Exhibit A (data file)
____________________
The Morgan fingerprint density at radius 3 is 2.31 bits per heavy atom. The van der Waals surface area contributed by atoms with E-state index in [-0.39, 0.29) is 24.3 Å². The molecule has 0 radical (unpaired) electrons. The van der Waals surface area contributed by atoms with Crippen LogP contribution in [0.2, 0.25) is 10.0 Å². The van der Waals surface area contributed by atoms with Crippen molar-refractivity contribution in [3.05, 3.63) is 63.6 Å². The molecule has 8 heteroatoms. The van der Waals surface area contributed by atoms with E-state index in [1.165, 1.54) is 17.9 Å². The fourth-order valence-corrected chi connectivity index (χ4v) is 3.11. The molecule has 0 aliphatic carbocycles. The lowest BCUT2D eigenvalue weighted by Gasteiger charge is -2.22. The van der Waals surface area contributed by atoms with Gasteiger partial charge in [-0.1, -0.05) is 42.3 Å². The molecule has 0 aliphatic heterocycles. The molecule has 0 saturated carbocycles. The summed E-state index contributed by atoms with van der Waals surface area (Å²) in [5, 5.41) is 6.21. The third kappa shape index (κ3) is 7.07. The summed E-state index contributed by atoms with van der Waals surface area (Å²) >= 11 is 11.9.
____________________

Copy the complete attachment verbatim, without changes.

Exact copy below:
The Morgan fingerprint density at radius 3 is 2.31 bits per heavy atom. The van der Waals surface area contributed by atoms with E-state index in [-0.39, 0.29) is 24.3 Å². The molecule has 0 radical (unpaired) electrons. The van der Waals surface area contributed by atoms with Crippen LogP contribution in [0.2, 0.25) is 10.0 Å². The van der Waals surface area contributed by atoms with Crippen molar-refractivity contribution in [3.05, 3.63) is 63.6 Å². The molecule has 8 heteroatoms. The van der Waals surface area contributed by atoms with E-state index in [1.165, 1.54) is 17.9 Å². The fourth-order valence-corrected chi connectivity index (χ4v) is 3.11. The molecule has 0 aliphatic carbocycles. The lowest BCUT2D eigenvalue weighted by Gasteiger charge is -2.22. The van der Waals surface area contributed by atoms with Gasteiger partial charge in [-0.1, -0.05) is 42.3 Å². The molecule has 0 aliphatic heterocycles. The molecule has 0 saturated carbocycles. The summed E-state index contributed by atoms with van der Waals surface area (Å²) in [5, 5.41) is 6.21. The third kappa shape index (κ3) is 7.07. The summed E-state index contributed by atoms with van der Waals surface area (Å²) >= 11 is 11.9.